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Two Nigerian Women Jailed For Human Trafficking Offences In Ireland

Two Nigerian women who became the first people in Ireland to be convicted of human trafficking for the prostitution ring they ran, have received jail sentences of five years and eight months and five years and one month.

 

Alicia Edosa (45) and Edith Enoghaghase (31) were each found guilty of two counts of trafficking women around Ireland on dates between September 2016 and June 2018 following a six-week jury trial at Mullingar Circuit Criminal Court in June.

 

Edosa of The Harbour, Market Point, Mullingar, and Enoghaghase of Meeting House Lane, Mullingar, were also each convicted of a single charge of organising prostitution as well as a series of money laundering offences.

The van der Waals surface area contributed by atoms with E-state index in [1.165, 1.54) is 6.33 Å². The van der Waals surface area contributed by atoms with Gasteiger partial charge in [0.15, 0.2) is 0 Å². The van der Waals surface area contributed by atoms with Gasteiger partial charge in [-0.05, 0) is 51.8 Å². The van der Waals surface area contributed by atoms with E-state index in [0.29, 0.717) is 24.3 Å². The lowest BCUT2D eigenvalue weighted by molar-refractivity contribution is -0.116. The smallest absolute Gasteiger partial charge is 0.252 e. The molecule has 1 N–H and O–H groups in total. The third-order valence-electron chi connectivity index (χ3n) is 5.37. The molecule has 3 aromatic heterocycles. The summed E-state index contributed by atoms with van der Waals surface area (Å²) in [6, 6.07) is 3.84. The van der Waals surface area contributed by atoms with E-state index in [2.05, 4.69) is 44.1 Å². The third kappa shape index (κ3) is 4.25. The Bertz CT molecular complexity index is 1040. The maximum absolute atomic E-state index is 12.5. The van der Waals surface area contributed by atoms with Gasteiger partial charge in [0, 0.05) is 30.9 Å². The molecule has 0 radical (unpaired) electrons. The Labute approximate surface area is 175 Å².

Enoghaghase’s husband, Omonuwa Desmond Osaighbovo, was also convicted of four related money laundering offences.

 

All three had pleaded not guilty to a total of 63 separate offences.

 

At a sentencing hearing on Tuesday, September 28, Judge Francis Comerford imposed a jail term of five years and eight months on Edosa backdated to April 14, 2019, when she was first placed in custody for convictions under the Criminal Law (Human Trafficking) Act 2008.

 

Judge Comerford sentenced Enoghaghase to five years and one month in prison for the same offences backdated to her conviction on June 10, 2021.

 

Judge Comerford said the offences did not relate to trafficking the women into Ireland, but the control exercised over them once they arrived here when the victims had become “indentured slaves”.